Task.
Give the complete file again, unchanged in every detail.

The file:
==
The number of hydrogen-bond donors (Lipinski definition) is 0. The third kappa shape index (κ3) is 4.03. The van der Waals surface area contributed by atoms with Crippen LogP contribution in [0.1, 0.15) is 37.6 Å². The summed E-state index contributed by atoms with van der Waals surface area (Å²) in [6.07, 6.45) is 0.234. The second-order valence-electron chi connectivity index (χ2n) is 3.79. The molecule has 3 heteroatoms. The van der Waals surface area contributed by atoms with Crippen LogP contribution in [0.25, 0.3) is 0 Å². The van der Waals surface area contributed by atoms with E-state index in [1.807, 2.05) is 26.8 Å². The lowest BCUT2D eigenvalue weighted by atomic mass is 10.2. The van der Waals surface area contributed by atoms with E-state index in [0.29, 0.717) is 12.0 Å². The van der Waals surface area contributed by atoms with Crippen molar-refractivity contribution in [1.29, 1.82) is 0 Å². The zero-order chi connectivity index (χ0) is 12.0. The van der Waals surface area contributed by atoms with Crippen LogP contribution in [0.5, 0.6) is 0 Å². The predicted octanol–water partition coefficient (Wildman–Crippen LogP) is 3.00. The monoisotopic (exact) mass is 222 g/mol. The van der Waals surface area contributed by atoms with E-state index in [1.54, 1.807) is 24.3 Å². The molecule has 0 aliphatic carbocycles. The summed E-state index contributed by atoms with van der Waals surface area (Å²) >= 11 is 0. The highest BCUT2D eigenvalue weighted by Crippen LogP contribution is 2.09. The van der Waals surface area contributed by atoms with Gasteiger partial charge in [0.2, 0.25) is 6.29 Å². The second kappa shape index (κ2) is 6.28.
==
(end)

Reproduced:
The number of hydrogen-bond donors (Lipinski definition) is 0. The third kappa shape index (κ3) is 4.03. The van der Waals surface area contributed by atoms with Crippen LogP contribution in [0.1, 0.15) is 37.6 Å². The summed E-state index contributed by atoms with van der Waals surface area (Å²) in [6.07, 6.45) is 0.234. The second-order valence-electron chi connectivity index (χ2n) is 3.79. The molecule has 3 heteroatoms. The van der Waals surface area contributed by atoms with Crippen LogP contribution in [0.25, 0.3) is 0 Å². The van der Waals surface area contributed by atoms with E-state index in [1.807, 2.05) is 26.8 Å². The lowest BCUT2D eigenvalue weighted by atomic mass is 10.2. The van der Waals surface area contributed by atoms with E-state index in [0.29, 0.717) is 12.0 Å². The van der Waals surface area contributed by atoms with Crippen molar-refractivity contribution in [1.29, 1.82) is 0 Å². The zero-order chi connectivity index (χ0) is 12.0. The van der Waals surface area contributed by atoms with Crippen LogP contribution in [0.5, 0.6) is 0 Å². The predicted octanol–water partition coefficient (Wildman–Crippen LogP) is 3.00. The monoisotopic (exact) mass is 222 g/mol. The van der Waals surface area contributed by atoms with E-state index in [1.54, 1.807) is 24.3 Å². The molecule has 0 aliphatic carbocycles. The summed E-state index contributed by atoms with van der Waals surface area (Å²) >= 11 is 0. The highest BCUT2D eigenvalue weighted by Crippen LogP contribution is 2.09. The van der Waals surface area contributed by atoms with Gasteiger partial charge in [0.2, 0.25) is 6.29 Å². The second kappa shape index (κ2) is 6.28.